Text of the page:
The short answer is yes. In fact, earwax, or cerumen, is the most common cause of conductive hearing loss. This type of hearing loss is the result of a physical barrier, like excess wax, stopping sound from traveling from the outer ear to the inner ear. Luckily, conductive hearing loss can usually be reversed by removing the blockage.
You might have an earwax blockage if you experience any of the following:
- Hearing loss
- Fullness in your ear or feeling like your ear is plugged
- Tinnitus (ringing in the ear)
However, don’t think that earwax is bad for your ears. It can only cause hearing loss if it builds up too much or if you attempt to clean your ear and end up pushing it back into the ear canal.
What is earwax and why does it exist?
Earwax is an oil produced near the outside of your ear in order to trap dust, bacteria, and other potentially harmful things. When you chew and move your jaw, this helps the natural migration of earwax as it moves from the ear canal to the visible part of your ear.
Through this process, your ears are designed to clean themselves. You need some earwax in order to keep your ears healthy, and its absence may even result in dry or itchy ears. Most people shouldn’t need to clean their ears. However, some people may produce excess wax, have an ear canal that doesn’t allow the wax to escape, or find that some other factor makes manual wax removal necessary.
I can just use cotton swabs, right?
Cotton swabs (or any other foreign objects) should never be used to clean the inside of your ears as it may push the wax in further into the canal and cause an impaction. Earwax isn’t produced near the eardrum, so a blockage in that part of the ear is an indication that wax has been manually pushed inward.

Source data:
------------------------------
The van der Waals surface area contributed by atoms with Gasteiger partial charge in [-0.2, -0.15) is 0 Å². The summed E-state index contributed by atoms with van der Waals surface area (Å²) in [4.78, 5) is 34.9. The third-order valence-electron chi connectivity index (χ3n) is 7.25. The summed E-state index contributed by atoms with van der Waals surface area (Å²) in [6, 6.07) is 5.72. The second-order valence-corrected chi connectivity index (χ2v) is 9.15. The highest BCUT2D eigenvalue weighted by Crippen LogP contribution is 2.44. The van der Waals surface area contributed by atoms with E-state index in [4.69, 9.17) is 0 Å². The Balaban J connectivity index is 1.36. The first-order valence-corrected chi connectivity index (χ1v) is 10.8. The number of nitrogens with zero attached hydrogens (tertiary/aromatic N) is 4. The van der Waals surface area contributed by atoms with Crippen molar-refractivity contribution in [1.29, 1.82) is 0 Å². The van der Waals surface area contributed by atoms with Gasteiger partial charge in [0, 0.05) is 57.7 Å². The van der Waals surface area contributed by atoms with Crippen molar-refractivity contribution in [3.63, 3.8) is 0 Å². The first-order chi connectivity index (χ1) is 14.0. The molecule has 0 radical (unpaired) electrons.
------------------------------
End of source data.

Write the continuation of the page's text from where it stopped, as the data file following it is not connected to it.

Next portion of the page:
Not only that, but cotton swabs and other foreign objects could easily damage the delicate parts of the inner ear, especially the eardrum.
So what’s the best way to clean my ears?
If you find yourself with excess wax and wish to remove it, professionals recommend using something like baby oil, glycerin, or over-the-counter ear drops to soften it. Afterward, it will be able to make its way out of your ear naturally and be wiped away with a clean, gentle cloth.
Don’t try this removal technique if you think you might have a hole in your eardrum, as this could cause pain, infection, or hearing loss.
If you still find yourself with excess wax, or if you’re uncomfortable with the procedures above, your local hearing healthcare provider can help you remove it with prescription eardrops, delicate washing, or even gentle suction.
If you find yourself in this situation, make an appointment with your local provider today.